Bats and mud hold up work on old War Memorial Hospital development

Work has halted at the old War Memorial Hospital site on Ankle Hill EMN-160118-111254001
Work has halted at the old War Memorial Hospital site on Ankle Hill EMN-160118-111254001
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Demolition work at Melton’s former War Memorial Hospital site looks set to begin in March despite bats and muddy conditions holding up progress.

As previously reported in the Melton Times plans to build 98 homes at the site on Ankle Hill have already been approved, subject to conditions, by the borough council’s planning committee.

Birmingham-based developer Projects 2000 Ltd intends to build 40 homes as well as a block of 38 retirement apartments on the site. It also plans the part-conversion and part-demolition of the Grade II listed Wyndham Lodge - the old hospital - to provide 10 homes and the conversion of the Grade II listed stable block into 10 apartments. The conversions also required listed building consent.

As part of its plans the developer also intends to demolish the former Warwick Cottage hospital building as well as on-site dwellings 22 and 24 Ankle Hill.

Trees have already been removed from the site - which the council has previously said was done ‘in accordance with those permitted’.

Work at the site has temporarily halted after a protected species survey, carried out last year, found that bats roost in three of the buildings.

It means the developer must now provide a temporary habitat for the bats before any demolition work begins, by providing bat boxes on existing trees at the site. Permanent replacement habitat features are to be installed in new houses to be built on the site. Two bat lofts will also be installed under the gable roofs on Wyndham Lodge.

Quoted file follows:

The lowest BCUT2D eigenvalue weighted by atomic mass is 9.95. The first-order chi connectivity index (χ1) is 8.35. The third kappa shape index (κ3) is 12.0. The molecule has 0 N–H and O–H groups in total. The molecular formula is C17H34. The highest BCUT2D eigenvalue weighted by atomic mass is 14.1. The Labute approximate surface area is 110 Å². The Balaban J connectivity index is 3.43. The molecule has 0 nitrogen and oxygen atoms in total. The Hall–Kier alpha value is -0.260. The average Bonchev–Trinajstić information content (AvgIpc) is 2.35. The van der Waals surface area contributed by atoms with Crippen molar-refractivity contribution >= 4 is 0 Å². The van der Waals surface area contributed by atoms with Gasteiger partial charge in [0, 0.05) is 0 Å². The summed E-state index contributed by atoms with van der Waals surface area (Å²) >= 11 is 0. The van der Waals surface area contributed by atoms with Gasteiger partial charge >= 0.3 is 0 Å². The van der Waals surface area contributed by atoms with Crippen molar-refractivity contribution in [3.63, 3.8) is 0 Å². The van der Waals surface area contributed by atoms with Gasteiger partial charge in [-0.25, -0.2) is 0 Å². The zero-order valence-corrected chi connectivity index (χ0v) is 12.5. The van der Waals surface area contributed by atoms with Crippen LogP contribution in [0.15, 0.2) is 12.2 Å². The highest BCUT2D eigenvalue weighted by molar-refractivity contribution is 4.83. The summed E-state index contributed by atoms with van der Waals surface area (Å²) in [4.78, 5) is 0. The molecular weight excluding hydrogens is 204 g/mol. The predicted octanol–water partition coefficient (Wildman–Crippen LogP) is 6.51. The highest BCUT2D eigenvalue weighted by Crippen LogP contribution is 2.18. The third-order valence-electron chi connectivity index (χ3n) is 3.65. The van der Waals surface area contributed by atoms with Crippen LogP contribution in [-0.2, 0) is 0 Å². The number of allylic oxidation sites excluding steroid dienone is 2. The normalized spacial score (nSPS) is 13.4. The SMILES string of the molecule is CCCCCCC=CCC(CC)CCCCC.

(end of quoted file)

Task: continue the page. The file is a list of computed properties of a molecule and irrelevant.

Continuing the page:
A spokesman for the company Wyndham Lodge Developments said work had stopped at the site because it was ‘very muddy’, adding it was now waiting for a formal ‘bat licence’ from Natural England. The spokesman added work was expected to re-start in early March and that he’d be ‘surprised’ if the whole development wasn’t completed within three years.

Jim Worley, Melton Council’s head of regulatory services, said: “We’ve received an application detailing the provision for bats but have not yet agreed that. The other relevant condition requires the archaeological provisions to take place before demolition of the buildings or new development takes place. We have not received a submission, nor therefore approved one. We are aware, however, that the developers are in discussion with archaeological advisors, presumably to devise a suitable plan, which will then be submitted to us for approval as the conditions require.”